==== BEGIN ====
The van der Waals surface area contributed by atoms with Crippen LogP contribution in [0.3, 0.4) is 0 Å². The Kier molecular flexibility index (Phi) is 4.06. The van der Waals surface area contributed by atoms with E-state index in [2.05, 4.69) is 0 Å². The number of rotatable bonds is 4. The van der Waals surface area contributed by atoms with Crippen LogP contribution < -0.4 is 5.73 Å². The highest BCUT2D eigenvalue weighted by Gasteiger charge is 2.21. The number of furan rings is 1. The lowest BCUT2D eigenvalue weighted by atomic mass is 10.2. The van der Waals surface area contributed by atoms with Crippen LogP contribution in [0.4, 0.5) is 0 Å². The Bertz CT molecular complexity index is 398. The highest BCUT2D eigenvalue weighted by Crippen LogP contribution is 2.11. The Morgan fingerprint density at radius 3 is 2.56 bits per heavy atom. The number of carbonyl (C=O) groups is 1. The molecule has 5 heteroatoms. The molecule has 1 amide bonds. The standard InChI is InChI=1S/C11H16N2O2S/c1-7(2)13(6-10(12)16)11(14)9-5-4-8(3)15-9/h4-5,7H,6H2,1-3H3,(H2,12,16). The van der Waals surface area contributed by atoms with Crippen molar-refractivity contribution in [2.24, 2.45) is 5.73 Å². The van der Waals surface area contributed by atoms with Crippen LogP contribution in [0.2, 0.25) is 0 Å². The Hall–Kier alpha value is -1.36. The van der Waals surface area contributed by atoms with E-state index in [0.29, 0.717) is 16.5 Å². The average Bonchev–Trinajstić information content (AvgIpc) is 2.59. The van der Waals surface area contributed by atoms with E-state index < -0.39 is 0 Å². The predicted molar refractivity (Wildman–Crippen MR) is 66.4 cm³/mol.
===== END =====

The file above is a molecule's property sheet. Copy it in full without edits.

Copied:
The van der Waals surface area contributed by atoms with Crippen LogP contribution in [0.3, 0.4) is 0 Å². The Kier molecular flexibility index (Phi) is 4.06. The van der Waals surface area contributed by atoms with E-state index in [2.05, 4.69) is 0 Å². The number of rotatable bonds is 4. The van der Waals surface area contributed by atoms with Crippen LogP contribution < -0.4 is 5.73 Å². The highest BCUT2D eigenvalue weighted by Gasteiger charge is 2.21. The number of furan rings is 1. The lowest BCUT2D eigenvalue weighted by atomic mass is 10.2. The van der Waals surface area contributed by atoms with Crippen LogP contribution in [0.4, 0.5) is 0 Å². The Bertz CT molecular complexity index is 398. The highest BCUT2D eigenvalue weighted by Crippen LogP contribution is 2.11. The Morgan fingerprint density at radius 3 is 2.56 bits per heavy atom. The number of carbonyl (C=O) groups is 1. The molecule has 5 heteroatoms. The molecule has 1 amide bonds. The standard InChI is InChI=1S/C11H16N2O2S/c1-7(2)13(6-10(12)16)11(14)9-5-4-8(3)15-9/h4-5,7H,6H2,1-3H3,(H2,12,16). The van der Waals surface area contributed by atoms with Crippen molar-refractivity contribution in [2.24, 2.45) is 5.73 Å². The van der Waals surface area contributed by atoms with Crippen LogP contribution in [0.2, 0.25) is 0 Å². The Hall–Kier alpha value is -1.36. The van der Waals surface area contributed by atoms with E-state index in [0.29, 0.717) is 16.5 Å². The average Bonchev–Trinajstić information content (AvgIpc) is 2.59. The van der Waals surface area contributed by atoms with E-state index < -0.39 is 0 Å². The predicted molar refractivity (Wildman–Crippen MR) is 66.4 cm³/mol.